Loss of Mobility
Photo by Annie Spratt on Unsplash

Have you noticed that your partner has begun to have difficulty moving about recently – perhaps struggling to get out of a chair or becoming tired after walking a very short distance? Or perhaps they have developed a medical condition or suffered an injury which makes moving about difficult, and require help to get from one place to another.  

If so, they may be experiencing a decline in their mobility, which requires treatment or some kind of mobility aid. They may also require psychological support, to help them manage the negative emotions that can be triggered as a result of being restricted in their movements. 

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This diminishing of their physical capabilities may come as a bit of a shock to your partner, especially if they have always been active and prided themselves on their fitness. They may begin to struggle with both physical and mental symptoms, ranging from muscle discomfort to fatigue and depression, which may stop them doing activities they have previously always enjoyed. 

While adjusting to this loss of mobility may not be easy, you can do several things to help them cope, including both practical and emotional forms of support. Read on to find out more, and help your loved one take the first steps toward regaining their confidence, independence, and quality of life. 

Encourage Them To Open Up

There is no denying the fact that the prospect of losing our mobility is a problem that, unsurprisingly, many of us dread, as losing our mobility seems to promise a loss in independence too. 

However, the good news is that there are a number of things you can do to support your loved one as they adjust to their body’s new limitations, and talking is one of the simplest but most effective, particularly if they are reluctant to admit to their struggles. 

Of course, when it comes to broaching the topic of their decline in mobility, it’s important to be sensitive, and to make gentle suggestions about what may be the best course of action, rather than saying “you must” or “you should”. Coax them to open up about how they are feeling, both physically and mentally, and express your eagerness to support them, whatever form of help they choose to seek. 

Book A Doctor’s Appointment

If you have concerns about your partner’s ability to move around safely, then it’s important that you take them to see a doctor so the true extent of their problem can be assessed. Your doctor can carry out various investigations to get a full picture of the issue, and can then recommend the right course of treatment.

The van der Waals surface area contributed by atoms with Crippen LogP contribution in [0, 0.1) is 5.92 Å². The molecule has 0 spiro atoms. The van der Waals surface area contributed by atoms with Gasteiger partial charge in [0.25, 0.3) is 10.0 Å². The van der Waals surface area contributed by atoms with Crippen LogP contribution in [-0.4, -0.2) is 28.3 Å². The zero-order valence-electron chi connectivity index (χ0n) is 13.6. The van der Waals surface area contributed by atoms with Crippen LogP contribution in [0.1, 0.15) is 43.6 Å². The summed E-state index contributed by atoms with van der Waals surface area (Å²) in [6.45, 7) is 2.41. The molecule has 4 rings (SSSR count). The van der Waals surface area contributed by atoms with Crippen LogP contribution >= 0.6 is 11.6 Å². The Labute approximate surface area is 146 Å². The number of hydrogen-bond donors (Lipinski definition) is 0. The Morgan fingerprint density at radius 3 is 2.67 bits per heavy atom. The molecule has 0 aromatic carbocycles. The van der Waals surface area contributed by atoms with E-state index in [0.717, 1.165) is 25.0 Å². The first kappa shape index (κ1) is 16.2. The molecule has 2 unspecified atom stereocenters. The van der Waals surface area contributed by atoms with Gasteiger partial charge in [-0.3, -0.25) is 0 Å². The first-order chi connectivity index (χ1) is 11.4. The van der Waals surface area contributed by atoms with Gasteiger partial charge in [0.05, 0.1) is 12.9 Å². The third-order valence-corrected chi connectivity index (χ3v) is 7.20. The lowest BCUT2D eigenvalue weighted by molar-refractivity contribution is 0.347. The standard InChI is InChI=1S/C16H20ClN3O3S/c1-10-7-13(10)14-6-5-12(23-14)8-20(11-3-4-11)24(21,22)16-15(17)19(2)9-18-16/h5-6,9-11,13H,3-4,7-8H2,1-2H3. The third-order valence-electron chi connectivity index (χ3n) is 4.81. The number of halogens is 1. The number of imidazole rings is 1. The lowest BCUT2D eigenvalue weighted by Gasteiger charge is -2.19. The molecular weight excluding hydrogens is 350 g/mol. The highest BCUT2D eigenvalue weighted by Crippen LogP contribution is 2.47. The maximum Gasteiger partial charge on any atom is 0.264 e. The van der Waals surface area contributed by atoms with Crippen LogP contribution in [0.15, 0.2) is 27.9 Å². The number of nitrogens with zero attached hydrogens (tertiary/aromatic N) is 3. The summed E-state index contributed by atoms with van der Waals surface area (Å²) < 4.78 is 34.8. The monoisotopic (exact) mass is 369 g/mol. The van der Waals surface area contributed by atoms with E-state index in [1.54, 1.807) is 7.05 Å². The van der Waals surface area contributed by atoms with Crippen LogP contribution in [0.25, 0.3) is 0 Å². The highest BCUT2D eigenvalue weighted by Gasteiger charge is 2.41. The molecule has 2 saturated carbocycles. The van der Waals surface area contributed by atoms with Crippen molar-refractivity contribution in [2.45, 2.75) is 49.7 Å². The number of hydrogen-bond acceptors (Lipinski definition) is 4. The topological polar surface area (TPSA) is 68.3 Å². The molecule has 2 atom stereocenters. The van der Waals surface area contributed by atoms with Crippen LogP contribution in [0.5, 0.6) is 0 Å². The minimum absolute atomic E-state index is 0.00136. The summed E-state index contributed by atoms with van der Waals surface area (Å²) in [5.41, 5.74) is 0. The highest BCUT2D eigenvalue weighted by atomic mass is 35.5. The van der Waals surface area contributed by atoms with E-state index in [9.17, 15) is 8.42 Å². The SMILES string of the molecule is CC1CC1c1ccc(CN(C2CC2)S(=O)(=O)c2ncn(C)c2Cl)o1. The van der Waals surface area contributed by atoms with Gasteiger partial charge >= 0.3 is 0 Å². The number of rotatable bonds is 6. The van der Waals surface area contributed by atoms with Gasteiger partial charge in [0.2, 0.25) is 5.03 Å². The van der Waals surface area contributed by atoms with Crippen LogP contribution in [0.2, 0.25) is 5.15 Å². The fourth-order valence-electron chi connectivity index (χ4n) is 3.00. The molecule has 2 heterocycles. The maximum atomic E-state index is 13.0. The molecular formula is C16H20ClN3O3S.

It may be that your partner’s mobility problems are caused by something easily remedied, such as an inner ear infection or a particular medication. They may even have a visual problem, such as cataracts, which can cause them to bump into things. 

However, if the problem is more serious and likely to be long-term, then the doctor can refer your partner to a specialist or a physiotherapist who can help them strengthen their muscles and improve their balance. 

Find The Right Mobility Aid 

If you and your partner – not to mention your doctor – have any pressing concerns about their loss of mobility, it may be best to invest in a mobility aid. 

The type of aid you try will depend on your partner’s condition and prognosis; for example, they may be able to get about with the aid of a cane or a walking stick. 

However, if they want to get out and about but struggle to walk very far, or become easily fatigued, then mobility scooters or powerchairs may be a helpful option. There is a large range to choose from at Mobility Solutions, ranging in size from small to large, and even including folding options for extra convenience and portability. 

Keep Moving

It may seem counter-intuitive, but if your loved one is struggling with their mobility then it’s important to keep them exercising. Even a short walk of up to 15 minutes in length can be helpful in preventing a further decline in mobility. 

One form of low-impact exercise which has been found to be particularly effective for improving balance and mobility is tai chi. In fact, this Chinese tradition – which has been described as ‘meditation in motion’ – can reduce the risk of falls by up to a fifth

Other types of exercise that can be beneficial for gently boosting mobility include seated workouts, 

Conclusion

While coming to terms with their reduced mobility may be difficult for your partner, particularly at first, your encouragement and support will be of great assistance as they navigate through this tricky time. 

With your help, and the medical expertise of their doctor, they will learn new ways to enjoy life and their favourite activities and, with mobility aids on hand, they will never have to miss out on the social outings and events they enjoy. While there may be challenges ahead, it’s important to keep reminding them that a loss of mobility doesn’t have to mean a loss of freedom or quality of life. 

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